Most mainstream macroeconomic theoretical innovations since the 1970s … have turned out to be self-referential, inward-looking distractions at best. Research tended to be motivated by the internal logic, intellectual sunk capital and aesthetic puzzles of established research programmes rather than by a powerful desire to understand how the economy works …

Both the New Classical and New Keynesian complete markets macroeconomic theories not only did not allow questions about insolvency and illiquidity to be answered. They did not allow such questions to be asked …

Charles Goodhart, who was fortunate enough not to encounter complete markets macroeconomics and monetary economics during his impressionable, formative years, but only after he had acquired some intellectual immunity, once said of the Dynamic Stochastic General Equilibrium approach which for a while was the staple of central banks’ internal modelling: “It excludes everything I am interested in”. He was right. It excludes everything relevant to the pursuit of financial stability.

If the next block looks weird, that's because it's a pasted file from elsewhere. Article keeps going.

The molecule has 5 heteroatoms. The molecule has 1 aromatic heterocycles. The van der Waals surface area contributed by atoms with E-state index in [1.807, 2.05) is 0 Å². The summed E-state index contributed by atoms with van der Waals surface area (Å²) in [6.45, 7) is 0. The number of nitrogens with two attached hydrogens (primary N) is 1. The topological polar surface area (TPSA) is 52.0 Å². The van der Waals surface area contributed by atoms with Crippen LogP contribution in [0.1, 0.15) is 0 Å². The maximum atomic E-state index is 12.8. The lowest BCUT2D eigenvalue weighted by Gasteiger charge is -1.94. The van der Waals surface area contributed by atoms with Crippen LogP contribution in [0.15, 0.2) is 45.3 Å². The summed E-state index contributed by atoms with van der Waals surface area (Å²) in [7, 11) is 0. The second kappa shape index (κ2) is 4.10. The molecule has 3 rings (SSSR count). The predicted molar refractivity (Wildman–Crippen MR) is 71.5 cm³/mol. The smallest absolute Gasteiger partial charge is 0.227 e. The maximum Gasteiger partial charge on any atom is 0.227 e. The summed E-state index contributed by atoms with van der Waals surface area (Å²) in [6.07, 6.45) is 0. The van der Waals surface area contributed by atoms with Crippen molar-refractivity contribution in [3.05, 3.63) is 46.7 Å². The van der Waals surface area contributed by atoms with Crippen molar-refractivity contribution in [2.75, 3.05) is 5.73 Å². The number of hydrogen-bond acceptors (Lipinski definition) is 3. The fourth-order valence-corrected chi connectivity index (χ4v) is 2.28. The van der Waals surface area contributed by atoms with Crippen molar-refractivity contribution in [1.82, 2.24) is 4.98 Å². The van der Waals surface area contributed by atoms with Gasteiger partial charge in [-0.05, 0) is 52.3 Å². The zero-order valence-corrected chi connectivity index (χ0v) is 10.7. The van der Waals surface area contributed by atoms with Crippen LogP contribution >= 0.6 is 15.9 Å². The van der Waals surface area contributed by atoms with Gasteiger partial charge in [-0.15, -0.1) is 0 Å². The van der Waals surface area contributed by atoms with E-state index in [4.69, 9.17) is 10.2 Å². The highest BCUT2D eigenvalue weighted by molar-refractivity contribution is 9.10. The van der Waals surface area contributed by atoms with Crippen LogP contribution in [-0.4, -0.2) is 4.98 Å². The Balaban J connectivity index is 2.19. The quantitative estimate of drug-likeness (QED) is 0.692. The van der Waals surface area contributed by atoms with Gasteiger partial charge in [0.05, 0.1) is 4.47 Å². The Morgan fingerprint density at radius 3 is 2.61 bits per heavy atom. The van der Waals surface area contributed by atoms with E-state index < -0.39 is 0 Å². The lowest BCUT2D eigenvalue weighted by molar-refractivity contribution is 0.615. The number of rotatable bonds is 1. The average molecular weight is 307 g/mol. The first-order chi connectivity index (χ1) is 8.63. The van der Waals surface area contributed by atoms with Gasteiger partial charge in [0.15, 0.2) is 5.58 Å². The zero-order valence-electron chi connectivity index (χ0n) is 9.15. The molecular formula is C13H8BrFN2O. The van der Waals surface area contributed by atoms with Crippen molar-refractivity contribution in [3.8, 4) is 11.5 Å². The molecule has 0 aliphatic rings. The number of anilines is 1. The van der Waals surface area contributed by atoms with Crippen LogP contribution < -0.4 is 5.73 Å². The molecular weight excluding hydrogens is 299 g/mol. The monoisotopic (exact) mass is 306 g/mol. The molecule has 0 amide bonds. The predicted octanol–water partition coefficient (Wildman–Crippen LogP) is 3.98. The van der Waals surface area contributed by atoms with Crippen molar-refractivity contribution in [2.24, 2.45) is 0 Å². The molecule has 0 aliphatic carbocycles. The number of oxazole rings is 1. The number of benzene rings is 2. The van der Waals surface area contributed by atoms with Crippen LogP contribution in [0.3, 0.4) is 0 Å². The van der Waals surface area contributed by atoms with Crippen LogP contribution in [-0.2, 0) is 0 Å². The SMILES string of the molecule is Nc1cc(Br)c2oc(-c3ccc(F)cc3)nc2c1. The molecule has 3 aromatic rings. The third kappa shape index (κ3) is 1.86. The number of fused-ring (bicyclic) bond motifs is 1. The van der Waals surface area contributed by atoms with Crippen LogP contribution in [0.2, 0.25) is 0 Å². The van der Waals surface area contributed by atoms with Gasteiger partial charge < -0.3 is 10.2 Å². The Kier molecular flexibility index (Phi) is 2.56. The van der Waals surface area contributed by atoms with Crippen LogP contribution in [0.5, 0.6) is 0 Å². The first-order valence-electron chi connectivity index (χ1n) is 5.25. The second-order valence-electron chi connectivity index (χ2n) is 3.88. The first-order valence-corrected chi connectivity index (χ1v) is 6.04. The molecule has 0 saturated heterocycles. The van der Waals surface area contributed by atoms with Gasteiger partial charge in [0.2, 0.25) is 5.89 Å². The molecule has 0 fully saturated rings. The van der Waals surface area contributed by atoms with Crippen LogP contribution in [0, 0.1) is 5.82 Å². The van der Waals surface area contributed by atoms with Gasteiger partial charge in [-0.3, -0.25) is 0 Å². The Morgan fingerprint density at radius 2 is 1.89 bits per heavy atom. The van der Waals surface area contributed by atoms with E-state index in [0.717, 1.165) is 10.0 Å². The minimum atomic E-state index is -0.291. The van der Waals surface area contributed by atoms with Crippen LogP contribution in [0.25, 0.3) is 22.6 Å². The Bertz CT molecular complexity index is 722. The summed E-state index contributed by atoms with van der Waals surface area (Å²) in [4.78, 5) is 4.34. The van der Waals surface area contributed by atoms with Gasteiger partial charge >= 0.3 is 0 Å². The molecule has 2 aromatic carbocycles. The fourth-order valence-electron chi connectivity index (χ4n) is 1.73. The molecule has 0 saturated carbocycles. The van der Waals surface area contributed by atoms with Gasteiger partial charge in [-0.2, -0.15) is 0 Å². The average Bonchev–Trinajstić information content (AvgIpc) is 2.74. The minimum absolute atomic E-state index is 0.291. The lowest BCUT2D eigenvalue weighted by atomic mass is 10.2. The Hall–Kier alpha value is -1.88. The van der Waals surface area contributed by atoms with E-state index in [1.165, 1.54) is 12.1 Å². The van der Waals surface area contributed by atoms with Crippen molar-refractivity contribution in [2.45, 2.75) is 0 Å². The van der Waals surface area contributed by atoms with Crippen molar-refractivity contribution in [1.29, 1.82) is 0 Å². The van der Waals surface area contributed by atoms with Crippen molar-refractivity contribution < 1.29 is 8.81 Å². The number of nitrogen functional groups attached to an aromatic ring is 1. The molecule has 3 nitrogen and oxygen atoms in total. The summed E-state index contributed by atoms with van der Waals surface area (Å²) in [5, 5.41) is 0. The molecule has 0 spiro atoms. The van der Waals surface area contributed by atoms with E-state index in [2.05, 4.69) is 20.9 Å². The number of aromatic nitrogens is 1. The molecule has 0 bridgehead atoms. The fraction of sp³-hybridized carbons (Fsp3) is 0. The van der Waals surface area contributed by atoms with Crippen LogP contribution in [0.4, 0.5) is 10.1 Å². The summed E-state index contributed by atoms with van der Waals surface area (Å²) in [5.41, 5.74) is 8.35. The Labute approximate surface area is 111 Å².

The Bank of England in 2007 faced the onset of the credit crunch with too much Robert Lucas, Michael Woodford and Robert Merton in its intellectual cupboard. A drastic but chaotic re-education took place and is continuing.

I believe that the Bank has by now shed the conventional wisdom of the typical macroeconomics training of the past few decades. In its place is an intellectual potpourri of factoids, partial theories, empirical regularities without firm theoretical foundations, hunches, intuitions and half-developed insights. It is not much, but knowing that you know nothing is the beginning of wisdom.